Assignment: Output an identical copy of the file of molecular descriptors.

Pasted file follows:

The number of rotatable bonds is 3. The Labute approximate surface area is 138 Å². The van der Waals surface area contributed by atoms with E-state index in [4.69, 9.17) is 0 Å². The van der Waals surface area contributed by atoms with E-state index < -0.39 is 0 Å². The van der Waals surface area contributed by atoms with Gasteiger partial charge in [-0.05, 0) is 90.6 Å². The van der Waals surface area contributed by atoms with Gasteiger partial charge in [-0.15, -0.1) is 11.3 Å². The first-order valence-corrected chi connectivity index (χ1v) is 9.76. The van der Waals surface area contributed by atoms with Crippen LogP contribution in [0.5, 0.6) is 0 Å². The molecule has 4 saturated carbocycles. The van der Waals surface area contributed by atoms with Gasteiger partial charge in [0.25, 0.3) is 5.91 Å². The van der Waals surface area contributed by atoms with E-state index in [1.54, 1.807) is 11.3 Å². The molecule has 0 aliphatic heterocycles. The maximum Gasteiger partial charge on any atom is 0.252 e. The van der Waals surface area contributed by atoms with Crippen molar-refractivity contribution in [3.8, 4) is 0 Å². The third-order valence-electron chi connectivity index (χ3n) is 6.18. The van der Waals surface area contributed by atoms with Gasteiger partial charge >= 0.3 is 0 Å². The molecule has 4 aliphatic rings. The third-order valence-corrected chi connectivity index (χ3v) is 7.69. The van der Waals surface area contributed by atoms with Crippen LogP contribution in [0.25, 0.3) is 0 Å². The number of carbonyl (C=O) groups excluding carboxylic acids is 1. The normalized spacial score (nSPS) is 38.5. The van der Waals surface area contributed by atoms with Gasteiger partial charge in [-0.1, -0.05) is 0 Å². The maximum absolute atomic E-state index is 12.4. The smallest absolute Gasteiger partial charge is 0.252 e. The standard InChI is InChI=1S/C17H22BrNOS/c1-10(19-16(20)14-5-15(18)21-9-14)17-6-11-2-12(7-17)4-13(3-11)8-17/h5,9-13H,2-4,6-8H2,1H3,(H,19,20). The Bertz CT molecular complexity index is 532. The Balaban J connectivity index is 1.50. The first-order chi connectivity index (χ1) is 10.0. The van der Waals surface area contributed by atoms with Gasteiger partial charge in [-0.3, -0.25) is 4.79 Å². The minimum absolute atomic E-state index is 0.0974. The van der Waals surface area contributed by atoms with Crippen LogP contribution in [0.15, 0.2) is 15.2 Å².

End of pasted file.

The number of rotatable bonds is 3. The Labute approximate surface area is 138 Å². The van der Waals surface area contributed by atoms with E-state index in [4.69, 9.17) is 0 Å². The van der Waals surface area contributed by atoms with E-state index < -0.39 is 0 Å². The van der Waals surface area contributed by atoms with Gasteiger partial charge in [-0.05, 0) is 90.6 Å². The van der Waals surface area contributed by atoms with Gasteiger partial charge in [-0.15, -0.1) is 11.3 Å². The first-order valence-corrected chi connectivity index (χ1v) is 9.76. The van der Waals surface area contributed by atoms with Crippen LogP contribution in [0.5, 0.6) is 0 Å². The molecule has 4 saturated carbocycles. The van der Waals surface area contributed by atoms with Gasteiger partial charge in [0.25, 0.3) is 5.91 Å². The van der Waals surface area contributed by atoms with E-state index in [1.54, 1.807) is 11.3 Å². The molecule has 0 aliphatic heterocycles. The maximum Gasteiger partial charge on any atom is 0.252 e. The van der Waals surface area contributed by atoms with Crippen molar-refractivity contribution in [3.8, 4) is 0 Å². The third-order valence-electron chi connectivity index (χ3n) is 6.18. The van der Waals surface area contributed by atoms with Gasteiger partial charge >= 0.3 is 0 Å². The molecule has 4 aliphatic rings. The third-order valence-corrected chi connectivity index (χ3v) is 7.69. The van der Waals surface area contributed by atoms with Crippen LogP contribution in [0.25, 0.3) is 0 Å². The number of carbonyl (C=O) groups excluding carboxylic acids is 1. The normalized spacial score (nSPS) is 38.5. The van der Waals surface area contributed by atoms with Gasteiger partial charge in [-0.1, -0.05) is 0 Å². The maximum absolute atomic E-state index is 12.4. The smallest absolute Gasteiger partial charge is 0.252 e. The standard InChI is InChI=1S/C17H22BrNOS/c1-10(19-16(20)14-5-15(18)21-9-14)17-6-11-2-12(7-17)4-13(3-11)8-17/h5,9-13H,2-4,6-8H2,1H3,(H,19,20). The Bertz CT molecular complexity index is 532. The Balaban J connectivity index is 1.50. The first-order chi connectivity index (χ1) is 10.0. The van der Waals surface area contributed by atoms with Gasteiger partial charge in [-0.3, -0.25) is 4.79 Å². The minimum absolute atomic E-state index is 0.0974. The van der Waals surface area contributed by atoms with Crippen LogP contribution in [0.15, 0.2) is 15.2 Å².